Enverus Blog

Insights across the energy value chain

Over the past three years, the Mississippian Shale has captured the attention of E&P companies throughout the world. The play has good economic fundamentals. It’s relatively cheap to drill the wells ($3,000,000) and the play has an “oily” nature. The core area covers roughly 7,000,000 acres and straddles the line between South Central Kansas and North Central Oklahoma. An extension of the play runs from the western side in a diagonal pattern all the way to Nebraska covering 11,000,000 acres.

Coming on Strong

Leasing activity in the region before 2009 was rather sparse. Multiple producing zones at shallower levels kept roughly 20% of the core area held by production (HBP). Towards the end of 2009, Chesapeake Energy began leasing acreage in Woods and Alfalfa Counties, Oklahoma. Shortly thereafter, Sandridge jumped into the play and began leasing large amounts of acreage in Eastern Alfalfa County and Kay County. At the same time, a variety of smaller players entered the arena buying substantial acreage positions and extending the play into Kansas. In 2011, Shell Exploration and Production bought up 35,000 acres in Harper and Sumner, KS. Concurrently, Apache began leasing in the Northern Extension of the play and quietly acquired 580,000 acres.

Land Grab: How Major Players are Making Waves in the Mississippi LimeOverall, Landmen did a good job of keeping lease provisions favorable for the E&P companies. In most Land Grabs, the lease royalty burden will quickly approach 25%. However, in the Mississippi Lime royalties have stayed at 20% or less. In the Northern Extension, it is not uncommon to see 1/8th royalties today. Similarly, average bonus rates have stayed low compared to other shale plays. In 2009, bonus rates ran at around $300.00 per acre. In 2010, they increased to $650.00 per acre. In 2011 and 2012, they increased to $850.00 and $1000.00, respectively. The lease terms are relatively short compared to other plays. Most terms are three years with very few options to extend the lease being granted. In comparison, most leases in the Marcellus, Bakken and Utica plays lock up acreage for at least five years.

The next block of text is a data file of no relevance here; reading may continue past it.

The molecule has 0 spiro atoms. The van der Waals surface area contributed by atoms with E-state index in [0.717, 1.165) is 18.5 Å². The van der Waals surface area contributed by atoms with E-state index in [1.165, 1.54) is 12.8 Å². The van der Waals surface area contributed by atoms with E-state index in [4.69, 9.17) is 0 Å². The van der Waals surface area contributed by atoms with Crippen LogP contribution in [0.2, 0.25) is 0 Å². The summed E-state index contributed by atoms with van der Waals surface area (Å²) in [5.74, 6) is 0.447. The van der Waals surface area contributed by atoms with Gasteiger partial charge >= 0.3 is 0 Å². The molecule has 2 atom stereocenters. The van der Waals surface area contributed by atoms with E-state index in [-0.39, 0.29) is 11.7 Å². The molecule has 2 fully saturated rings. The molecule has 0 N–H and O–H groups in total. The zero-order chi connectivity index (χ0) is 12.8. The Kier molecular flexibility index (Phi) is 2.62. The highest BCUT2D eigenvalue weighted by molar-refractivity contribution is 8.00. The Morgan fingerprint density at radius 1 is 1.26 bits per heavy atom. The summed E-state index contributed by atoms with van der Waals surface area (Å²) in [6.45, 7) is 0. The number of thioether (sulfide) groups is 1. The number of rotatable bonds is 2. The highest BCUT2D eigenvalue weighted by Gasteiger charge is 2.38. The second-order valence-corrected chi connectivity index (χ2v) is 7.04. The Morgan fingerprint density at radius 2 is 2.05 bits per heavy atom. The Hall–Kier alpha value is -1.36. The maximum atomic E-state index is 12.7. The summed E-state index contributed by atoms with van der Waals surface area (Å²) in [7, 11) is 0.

Most of the acreage in the play has been already leased. Currently, Sandridge controls over 900,000 acres in the play. Two-thirds of that acreage is located in the Core Region. Chesapeake claims 2,000,000 acres. Apache’s 580,000 acres is located in the Northern Extension. There are also multiple smaller players who have leased fairly sizable acreage positions.

Bird’s Eye View

Here is a quick overview of how things are shaping up for the major players in the Mississippi Lime’s core regions.

Oklahoma

Alfalfa
• Chesapeake – 150,000 acres
• Sandridge – 100,000 acres
• T. S. Dudley – 20,000 acres
• Altex Energy – 15,000 acres
• G. H. Land – 15,000 acres
• Special Energy – 15,000 acres
Garfield
• Chesapeake – 25,000 acres
• Sandridge – 25,000 acres
• Altex Energy – 8,000 acres
• Echo Energy – 8,000 acres
• Rapid Resources – 7,000 acres
• Armer & Quillian – 4,000 acres
Grant
• Sandridge – 150,000 acres
• Chesapeake – 40,000 acres
• L&B Land – 20,000 acres
• G. O. Farms – 13,000 acres
• Altex Energy – 12,000 acres
• BO-MC Res. – 10,000 acres
Kay
• Range – 35,000 acres
• Osage Land – 25,000 acres
• Sandridge – 20,000 acres
• Turner O&G – 20,000 acres
• Chaparral – 10,000 acres
Noble
• United Land – 40,000 acres
• Black Bear – 15,000 acres
• Range – 9,000 acres
• Beta Land – 8,000 acres
• Sandridge – 8,000 acres
Pawnee
• Black Bear – 20,000 acres
• Corvus Land – 20,000 acres
• Frontier Land – 15,000 acres
• Northshore En – 15,000 acres
• United Land – 15,000 acres
• T. S. Dudley – 12,000 acres
Woods
• Chesapeake – 400,000 acres
• Sandridge – 125,000 acres
• Jess Harris – 15,000 acres
• Eagle Energy – 12,500 acres
• Redland Resources – 10,000 acres

Kansas

Barber
• Cheyenne Ex – 50,000 acres
• Chesapeake – 25,000 acres
• Bent Tree – 10,000 acres
• Tug Hill – 9,000 acres
• HOP Energy – 6,000 acres
Comanche
• Cheyenne Ex – 75,000 acres
• Sandridge – 75,000 acres
• Chesapeake – 50,000 acres
• Reeder En – 15,000 acres
Cowley
• Sandridge – 25,000 acres
• Thunder Res – 12,000 acres
Harper
• Chesapeake – 35,000 acres
• Shell – 30,000 acres
• Sandridge – 25,000 acres
• Woolsey – 20,000 acres
• Sullivan Land – 10,000 acres
Sumner
• Chesapeake – 20,000 acres
• Concho Land – 12,000 acres
• Sandridge – 10,000 acres
• Shell – 5,000 acres

 

Sandridge lead the way and began active drilling in the last year. The initial wells are primarily focused in the Core Region. However, some permitting is taking place throughout the Northern Extension. One thing is for sure, based on the number of acres already leased, they are going to be drilling a lot of wells soon.

What do you think? Will activity in the Mississippi Lime continue to grow at this pace, or will industry enthusiasm head in another direction, particularly toward the Cline Shale’s estimated 30 billion barrels of recoverable oil? Please, leave a comment below.

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